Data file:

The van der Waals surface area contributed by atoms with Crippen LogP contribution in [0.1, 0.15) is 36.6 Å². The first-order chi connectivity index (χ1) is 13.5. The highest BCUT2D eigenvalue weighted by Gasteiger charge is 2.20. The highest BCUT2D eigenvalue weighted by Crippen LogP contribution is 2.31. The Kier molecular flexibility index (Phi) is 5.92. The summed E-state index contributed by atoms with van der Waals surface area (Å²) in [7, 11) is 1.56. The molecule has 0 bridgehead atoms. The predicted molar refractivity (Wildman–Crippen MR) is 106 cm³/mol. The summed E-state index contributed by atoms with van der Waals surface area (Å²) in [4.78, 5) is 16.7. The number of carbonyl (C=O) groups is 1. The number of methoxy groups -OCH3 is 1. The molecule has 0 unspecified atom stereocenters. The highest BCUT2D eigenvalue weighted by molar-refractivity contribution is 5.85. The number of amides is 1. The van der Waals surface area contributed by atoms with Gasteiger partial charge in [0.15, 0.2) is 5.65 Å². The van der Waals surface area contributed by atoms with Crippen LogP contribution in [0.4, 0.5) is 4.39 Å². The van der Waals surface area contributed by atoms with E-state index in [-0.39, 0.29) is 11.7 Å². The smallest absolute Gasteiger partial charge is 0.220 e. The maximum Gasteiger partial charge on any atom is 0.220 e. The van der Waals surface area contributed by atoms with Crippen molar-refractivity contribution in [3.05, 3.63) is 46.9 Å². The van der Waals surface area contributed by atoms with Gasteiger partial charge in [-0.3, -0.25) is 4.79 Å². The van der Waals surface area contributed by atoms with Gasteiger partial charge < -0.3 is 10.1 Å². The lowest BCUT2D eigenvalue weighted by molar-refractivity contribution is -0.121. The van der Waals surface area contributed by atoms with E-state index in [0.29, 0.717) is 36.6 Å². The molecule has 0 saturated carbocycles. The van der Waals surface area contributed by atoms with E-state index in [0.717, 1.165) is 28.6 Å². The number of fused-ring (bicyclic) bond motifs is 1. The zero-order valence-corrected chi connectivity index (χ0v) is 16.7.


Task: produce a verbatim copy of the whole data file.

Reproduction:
The van der Waals surface area contributed by atoms with Crippen LogP contribution in [0.1, 0.15) is 36.6 Å². The first-order chi connectivity index (χ1) is 13.5. The highest BCUT2D eigenvalue weighted by Gasteiger charge is 2.20. The highest BCUT2D eigenvalue weighted by Crippen LogP contribution is 2.31. The Kier molecular flexibility index (Phi) is 5.92. The summed E-state index contributed by atoms with van der Waals surface area (Å²) in [7, 11) is 1.56. The molecule has 0 bridgehead atoms. The predicted molar refractivity (Wildman–Crippen MR) is 106 cm³/mol. The summed E-state index contributed by atoms with van der Waals surface area (Å²) in [4.78, 5) is 16.7. The number of carbonyl (C=O) groups is 1. The number of methoxy groups -OCH3 is 1. The molecule has 0 unspecified atom stereocenters. The highest BCUT2D eigenvalue weighted by molar-refractivity contribution is 5.85. The number of amides is 1. The van der Waals surface area contributed by atoms with Gasteiger partial charge in [0.15, 0.2) is 5.65 Å². The van der Waals surface area contributed by atoms with Crippen LogP contribution in [0.4, 0.5) is 4.39 Å². The van der Waals surface area contributed by atoms with E-state index in [-0.39, 0.29) is 11.7 Å². The smallest absolute Gasteiger partial charge is 0.220 e. The maximum Gasteiger partial charge on any atom is 0.220 e. The van der Waals surface area contributed by atoms with Crippen molar-refractivity contribution in [3.05, 3.63) is 46.9 Å². The van der Waals surface area contributed by atoms with Gasteiger partial charge in [-0.3, -0.25) is 4.79 Å². The van der Waals surface area contributed by atoms with Gasteiger partial charge < -0.3 is 10.1 Å². The lowest BCUT2D eigenvalue weighted by molar-refractivity contribution is -0.121. The van der Waals surface area contributed by atoms with E-state index in [0.29, 0.717) is 36.6 Å². The molecule has 0 saturated carbocycles. The van der Waals surface area contributed by atoms with E-state index in [0.717, 1.165) is 28.6 Å². The number of fused-ring (bicyclic) bond motifs is 1. The zero-order valence-corrected chi connectivity index (χ0v) is 16.7.